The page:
|Nancy and Bob Sullivan are as busy in “retirement” as they were when they worked – maybe even more so. English photo.|
Bob and Nancy Sullivan in Vibrant Retirement
by Marada Cook
“They’re retired,” says Janice Clark, “but they don’t really know the meaning of the word.”
“We just run errands and help count the money,” says Nancy modestly. “There are so many people who do so much more.”
Janice Clark, the office manager for MOFGA, has been working with the Sullivans for the past four years. “They are wonderful, honest, dependable people. I can’t think of anyone I’d rather have working with me.”
Bob and Nancy Sullivan help in the MOFGA office during the Common Ground Fair. Clark says the two work tirelessly all three days. “Bob and Nancy keep us laughing. They’ll do anything, and we can call on them during any time of the year, not just during the Fair.”
Call them anytime, but call in advance. Although the Sullivans have been retired for the last seven years, they have been far from idle. “I volunteer for the Hospice Volunteers of Waterville, working with the Tender Care Team, and I work part time for Pieceworks in Liberty.” Bob is active in his local bowling and horseshoe leagues, and has a part-time job.
These ex-city folks have embraced the Maine way with enthusiasm. “We’ve been coming up here for the past 20 years,” says Nancy, “What is now our home on Sheepscot Lake in Palermo used to be just our summer camp. We survived the ice storm in 1998, and this year our pipes froze up and stayed that way for three months! You certainly learn to appreciate your water source!”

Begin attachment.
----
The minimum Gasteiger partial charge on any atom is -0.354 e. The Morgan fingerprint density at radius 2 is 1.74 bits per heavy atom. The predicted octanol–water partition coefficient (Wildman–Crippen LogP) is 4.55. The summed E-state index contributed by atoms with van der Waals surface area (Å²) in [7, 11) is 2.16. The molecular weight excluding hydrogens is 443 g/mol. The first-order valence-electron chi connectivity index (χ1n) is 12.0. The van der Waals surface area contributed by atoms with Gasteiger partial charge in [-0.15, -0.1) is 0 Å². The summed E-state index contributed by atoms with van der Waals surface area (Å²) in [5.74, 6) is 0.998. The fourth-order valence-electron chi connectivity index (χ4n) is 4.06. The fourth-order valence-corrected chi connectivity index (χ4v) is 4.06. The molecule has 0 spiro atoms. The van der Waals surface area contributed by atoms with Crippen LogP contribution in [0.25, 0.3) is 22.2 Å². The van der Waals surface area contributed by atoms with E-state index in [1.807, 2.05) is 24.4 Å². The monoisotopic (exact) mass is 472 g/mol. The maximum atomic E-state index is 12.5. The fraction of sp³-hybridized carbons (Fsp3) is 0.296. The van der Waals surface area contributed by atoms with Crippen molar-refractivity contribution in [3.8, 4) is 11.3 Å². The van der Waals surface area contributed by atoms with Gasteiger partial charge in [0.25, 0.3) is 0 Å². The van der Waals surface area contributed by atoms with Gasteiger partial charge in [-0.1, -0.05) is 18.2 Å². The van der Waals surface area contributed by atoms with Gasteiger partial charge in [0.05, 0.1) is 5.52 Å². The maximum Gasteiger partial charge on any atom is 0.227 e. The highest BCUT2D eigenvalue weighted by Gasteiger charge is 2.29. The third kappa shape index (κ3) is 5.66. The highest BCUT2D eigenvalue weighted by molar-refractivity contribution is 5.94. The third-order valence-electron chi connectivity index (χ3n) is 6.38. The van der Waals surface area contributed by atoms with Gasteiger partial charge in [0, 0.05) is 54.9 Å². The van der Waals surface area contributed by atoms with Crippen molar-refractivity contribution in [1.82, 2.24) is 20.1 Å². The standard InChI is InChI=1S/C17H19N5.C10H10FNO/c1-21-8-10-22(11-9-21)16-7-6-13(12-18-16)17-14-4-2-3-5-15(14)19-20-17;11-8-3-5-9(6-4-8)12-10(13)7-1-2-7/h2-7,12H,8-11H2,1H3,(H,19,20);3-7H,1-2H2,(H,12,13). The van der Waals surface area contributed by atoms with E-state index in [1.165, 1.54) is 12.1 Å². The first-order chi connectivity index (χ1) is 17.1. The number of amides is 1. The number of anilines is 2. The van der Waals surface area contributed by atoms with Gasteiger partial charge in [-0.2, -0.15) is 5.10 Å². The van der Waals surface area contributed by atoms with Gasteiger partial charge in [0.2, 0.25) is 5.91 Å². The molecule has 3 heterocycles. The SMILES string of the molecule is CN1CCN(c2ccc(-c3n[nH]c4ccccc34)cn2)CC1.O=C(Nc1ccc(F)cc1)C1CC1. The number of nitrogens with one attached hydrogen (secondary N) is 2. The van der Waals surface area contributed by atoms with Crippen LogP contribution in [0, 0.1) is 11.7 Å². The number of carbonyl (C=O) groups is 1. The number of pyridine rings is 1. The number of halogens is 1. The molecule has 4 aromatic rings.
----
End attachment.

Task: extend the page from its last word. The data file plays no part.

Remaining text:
Bob and Nancy lived 8 miles from the heart of Boston, in Malden, Mass., before hitting the road to Maine. Their children didn’t believe they would move so quickly after retiring. “We retired in January and blew a smoke trail to Maine,” says Nancy. “In March we told our kids we were leaving, and by June 29 we were fully moved.” They haven’t looked back since.
“We said that the first year we retired, we wanted to be able to volunteer at the Common Ground Fair,” says Nancy, “The first year, back in Windsor, we worked for recycling. Since then we’ve worked in the office.”
The two embrace an attitude toward their retirement that is as wholesome as the food they grow in their organic garden. “The thing I miss the least about the city,” says Nancy, “is the rushing around. Everyone is always rushing to go nowhere. I love waking up in the morning and being able to do exactly what I want with my day. Here in Maine, you get to enjoy life a little more.” When Nancy drives into Palermo, with perhaps one car ahead of her and two behind, she breathes a little sigh of relief, “That’s Maine rush hour.”